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Ireland - Foreign and Security Policy

Ireland, as a neutral country, focuses on humanitarian assistance, supporting peacekeeping efforts, and, where it can, encouraging nuclear non-proliferation. The Constitution of Ireland affirms Irelandís strong commitment to the ideal of peace and friendly cooperation amongst nations founded on international justice and morality. Irelandís foreign policy is based on this conviction.

Although Ireland maintains an official position of military neutrality, and is not a member of NATO, the Irish government joined NATOís Partnership for Peace (PFP) program in 1999. Ireland has also pledged to support the Common Foreign and Security Policy (CFSP) that is mandated by the Maastricht Treaty on European Union. Ireland is a participant in the EUís European Security and Defense Policy (ESDP), and has committed a battalion to the EUís Rapid Reaction Force. Ireland is prepared to undertake peacekeeping, humanitarian or crisis management operations with its EU partners, where there is a UN mandate. The Irish military has been a continuously active participant in UN peacekeeping operations since the mid-1950s.

As a small country in a changing world, Ireland remains firmly committed to collective approaches to international relations and security based on the primacy of the Charter of the United Nations. Key principles underlying this commitment are respect for human rights and fundamental freedoms, democracy and the rule of law. Ireland seeks to pursue these core objectives in cooperation with regional and bilateral partners and through its membership of international organisations, in particular its membership of the United Nations and of the European Union.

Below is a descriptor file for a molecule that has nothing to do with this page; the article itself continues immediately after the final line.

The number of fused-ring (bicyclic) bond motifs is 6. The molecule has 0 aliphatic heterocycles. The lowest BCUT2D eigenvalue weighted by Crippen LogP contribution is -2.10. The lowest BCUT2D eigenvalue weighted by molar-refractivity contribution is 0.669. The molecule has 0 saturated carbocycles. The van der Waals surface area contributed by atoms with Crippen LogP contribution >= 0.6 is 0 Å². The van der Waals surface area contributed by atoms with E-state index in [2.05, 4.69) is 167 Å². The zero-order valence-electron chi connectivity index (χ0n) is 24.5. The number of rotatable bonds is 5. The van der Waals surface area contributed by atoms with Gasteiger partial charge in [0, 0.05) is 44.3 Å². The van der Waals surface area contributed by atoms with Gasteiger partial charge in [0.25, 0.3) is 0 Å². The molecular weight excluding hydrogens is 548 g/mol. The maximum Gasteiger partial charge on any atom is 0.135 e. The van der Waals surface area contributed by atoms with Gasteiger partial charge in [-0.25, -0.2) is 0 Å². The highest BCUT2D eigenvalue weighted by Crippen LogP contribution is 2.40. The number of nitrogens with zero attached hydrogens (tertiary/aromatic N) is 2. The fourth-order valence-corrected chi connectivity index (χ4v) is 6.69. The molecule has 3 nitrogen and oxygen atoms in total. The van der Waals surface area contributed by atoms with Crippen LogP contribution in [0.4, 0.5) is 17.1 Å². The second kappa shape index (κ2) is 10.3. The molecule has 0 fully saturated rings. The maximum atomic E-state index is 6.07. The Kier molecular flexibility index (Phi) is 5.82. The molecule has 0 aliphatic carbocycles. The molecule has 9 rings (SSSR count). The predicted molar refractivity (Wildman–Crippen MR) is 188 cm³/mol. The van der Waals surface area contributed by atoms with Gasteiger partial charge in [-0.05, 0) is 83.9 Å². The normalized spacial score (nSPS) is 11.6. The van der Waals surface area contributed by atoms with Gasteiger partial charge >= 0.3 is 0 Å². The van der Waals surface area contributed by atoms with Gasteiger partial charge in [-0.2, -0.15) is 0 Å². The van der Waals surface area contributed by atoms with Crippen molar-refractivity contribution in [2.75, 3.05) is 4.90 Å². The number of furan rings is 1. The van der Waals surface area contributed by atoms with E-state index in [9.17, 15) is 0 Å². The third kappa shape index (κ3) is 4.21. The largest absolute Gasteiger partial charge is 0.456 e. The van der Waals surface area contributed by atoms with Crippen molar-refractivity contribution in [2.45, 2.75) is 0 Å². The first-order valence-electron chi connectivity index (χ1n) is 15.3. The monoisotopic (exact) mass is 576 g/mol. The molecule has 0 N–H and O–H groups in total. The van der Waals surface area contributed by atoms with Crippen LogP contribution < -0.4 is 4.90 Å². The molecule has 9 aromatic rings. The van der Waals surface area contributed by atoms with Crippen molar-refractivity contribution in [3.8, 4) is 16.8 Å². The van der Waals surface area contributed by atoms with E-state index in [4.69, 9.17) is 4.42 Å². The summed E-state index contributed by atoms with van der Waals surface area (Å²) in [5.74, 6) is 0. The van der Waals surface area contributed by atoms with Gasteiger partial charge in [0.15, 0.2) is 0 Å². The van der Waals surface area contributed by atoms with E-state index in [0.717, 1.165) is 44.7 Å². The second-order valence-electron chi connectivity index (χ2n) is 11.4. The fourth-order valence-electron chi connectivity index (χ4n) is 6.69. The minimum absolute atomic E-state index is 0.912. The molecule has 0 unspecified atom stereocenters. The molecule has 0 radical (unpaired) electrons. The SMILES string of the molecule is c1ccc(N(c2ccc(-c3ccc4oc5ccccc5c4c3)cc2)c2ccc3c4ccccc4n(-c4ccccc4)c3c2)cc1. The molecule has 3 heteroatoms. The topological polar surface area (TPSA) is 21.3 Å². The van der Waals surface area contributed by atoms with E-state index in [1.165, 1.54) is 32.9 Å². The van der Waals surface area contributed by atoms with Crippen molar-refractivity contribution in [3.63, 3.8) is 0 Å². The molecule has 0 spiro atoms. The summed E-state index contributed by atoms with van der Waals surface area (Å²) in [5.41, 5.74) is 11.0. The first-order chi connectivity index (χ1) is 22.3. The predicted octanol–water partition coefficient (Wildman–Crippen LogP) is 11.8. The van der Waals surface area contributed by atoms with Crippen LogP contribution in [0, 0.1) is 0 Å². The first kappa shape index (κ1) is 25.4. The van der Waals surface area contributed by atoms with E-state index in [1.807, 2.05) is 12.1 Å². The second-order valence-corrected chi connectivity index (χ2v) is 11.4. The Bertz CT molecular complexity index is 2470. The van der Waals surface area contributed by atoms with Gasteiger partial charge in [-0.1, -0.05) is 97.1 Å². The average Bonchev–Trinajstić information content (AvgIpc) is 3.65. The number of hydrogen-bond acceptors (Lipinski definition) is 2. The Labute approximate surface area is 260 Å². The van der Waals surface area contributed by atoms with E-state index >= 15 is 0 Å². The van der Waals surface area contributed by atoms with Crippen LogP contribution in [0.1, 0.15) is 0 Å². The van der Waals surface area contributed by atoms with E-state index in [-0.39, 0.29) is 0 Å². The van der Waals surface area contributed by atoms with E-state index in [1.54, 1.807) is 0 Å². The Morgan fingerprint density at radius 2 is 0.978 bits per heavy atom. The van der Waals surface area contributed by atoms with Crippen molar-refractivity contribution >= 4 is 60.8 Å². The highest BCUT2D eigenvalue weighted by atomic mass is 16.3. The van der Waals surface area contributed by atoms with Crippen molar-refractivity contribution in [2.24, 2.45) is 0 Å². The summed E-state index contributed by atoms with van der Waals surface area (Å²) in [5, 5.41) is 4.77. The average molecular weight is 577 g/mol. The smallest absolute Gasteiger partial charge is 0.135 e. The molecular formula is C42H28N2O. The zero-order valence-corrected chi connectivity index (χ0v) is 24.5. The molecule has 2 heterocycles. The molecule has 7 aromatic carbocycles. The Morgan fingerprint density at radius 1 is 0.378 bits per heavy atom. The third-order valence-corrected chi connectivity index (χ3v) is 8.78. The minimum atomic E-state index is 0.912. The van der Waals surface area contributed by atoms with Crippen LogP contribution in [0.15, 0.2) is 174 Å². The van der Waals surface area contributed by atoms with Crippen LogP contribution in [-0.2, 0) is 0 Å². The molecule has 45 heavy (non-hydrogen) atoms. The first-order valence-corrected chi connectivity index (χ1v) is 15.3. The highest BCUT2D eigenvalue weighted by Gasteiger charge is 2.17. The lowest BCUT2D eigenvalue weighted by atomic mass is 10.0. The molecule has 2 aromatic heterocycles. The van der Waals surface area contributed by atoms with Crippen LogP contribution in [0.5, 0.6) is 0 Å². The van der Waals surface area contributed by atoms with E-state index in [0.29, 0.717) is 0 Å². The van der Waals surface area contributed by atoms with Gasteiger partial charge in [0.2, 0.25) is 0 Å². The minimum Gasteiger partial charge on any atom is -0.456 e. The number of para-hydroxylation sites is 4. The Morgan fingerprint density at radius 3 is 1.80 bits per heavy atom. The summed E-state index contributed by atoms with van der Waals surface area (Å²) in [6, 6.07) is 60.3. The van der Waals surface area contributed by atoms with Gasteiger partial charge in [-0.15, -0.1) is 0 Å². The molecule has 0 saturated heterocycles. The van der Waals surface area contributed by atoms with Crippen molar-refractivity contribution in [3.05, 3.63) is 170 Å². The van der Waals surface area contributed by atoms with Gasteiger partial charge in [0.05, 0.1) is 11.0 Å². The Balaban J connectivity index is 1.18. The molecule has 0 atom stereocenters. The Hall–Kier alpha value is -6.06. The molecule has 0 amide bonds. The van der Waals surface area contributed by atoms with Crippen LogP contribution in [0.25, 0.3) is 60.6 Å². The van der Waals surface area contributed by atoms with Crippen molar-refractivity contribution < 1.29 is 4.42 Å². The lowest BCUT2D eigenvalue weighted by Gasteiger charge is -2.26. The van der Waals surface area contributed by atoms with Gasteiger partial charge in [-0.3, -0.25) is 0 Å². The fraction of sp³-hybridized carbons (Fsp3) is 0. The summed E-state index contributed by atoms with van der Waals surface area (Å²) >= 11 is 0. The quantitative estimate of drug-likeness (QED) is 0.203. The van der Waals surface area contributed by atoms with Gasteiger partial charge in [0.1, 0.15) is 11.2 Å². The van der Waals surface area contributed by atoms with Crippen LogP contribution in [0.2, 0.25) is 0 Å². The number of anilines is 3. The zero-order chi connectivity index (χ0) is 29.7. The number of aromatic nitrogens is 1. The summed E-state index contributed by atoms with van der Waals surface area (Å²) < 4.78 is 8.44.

Ireland joined the United Nations (UN) on 14 December 1955. Within the UN, Ireland has sought to promote effective international action on global issues such as disarmament, peace-keeping, human rights and development. Ireland's membership of the UN Security Council in 2001-2002 reinforced its commitment to working with the wider UN membership for international peace and security. This commitment is reflected in the continuous participation in UN peace keeping operations by Irish Defence and Police Forces since 1958. Irish personnel are currently serving in a number of UN peace support operations in the Middle East, Africa and Europe. Our commitment to the UN is also reflected in the increasing contributions Ireland is making to UN Funds and Programmes. The then Minister for Foreign Affairs, Dermot Ahern TD was asked by the UN Secretary General to be one of his Envoys for UN reform in the lead up to the UN World Summit in September 2005, which reaffirmed the Millennium Development Goals and helped to ensure that the UN is better equipped to meet today's threats and challenges. Ireland is also a strong supporter of the International Criminal Court, established by the international community through the adoption of the Rome Statute in 1998.

Ireland joined the European Economic Community (EEC) on 1 January 1973 and has participated actively in the evolution of what is now the European Union (EU). EU membership is pivotal to Government policy. It is a central framework within which the Government pursues its foreign policy objectives. Irelandís membership of the European Union is rooted in an understanding that the Union is the cornerstone of political and economic stability in Europe.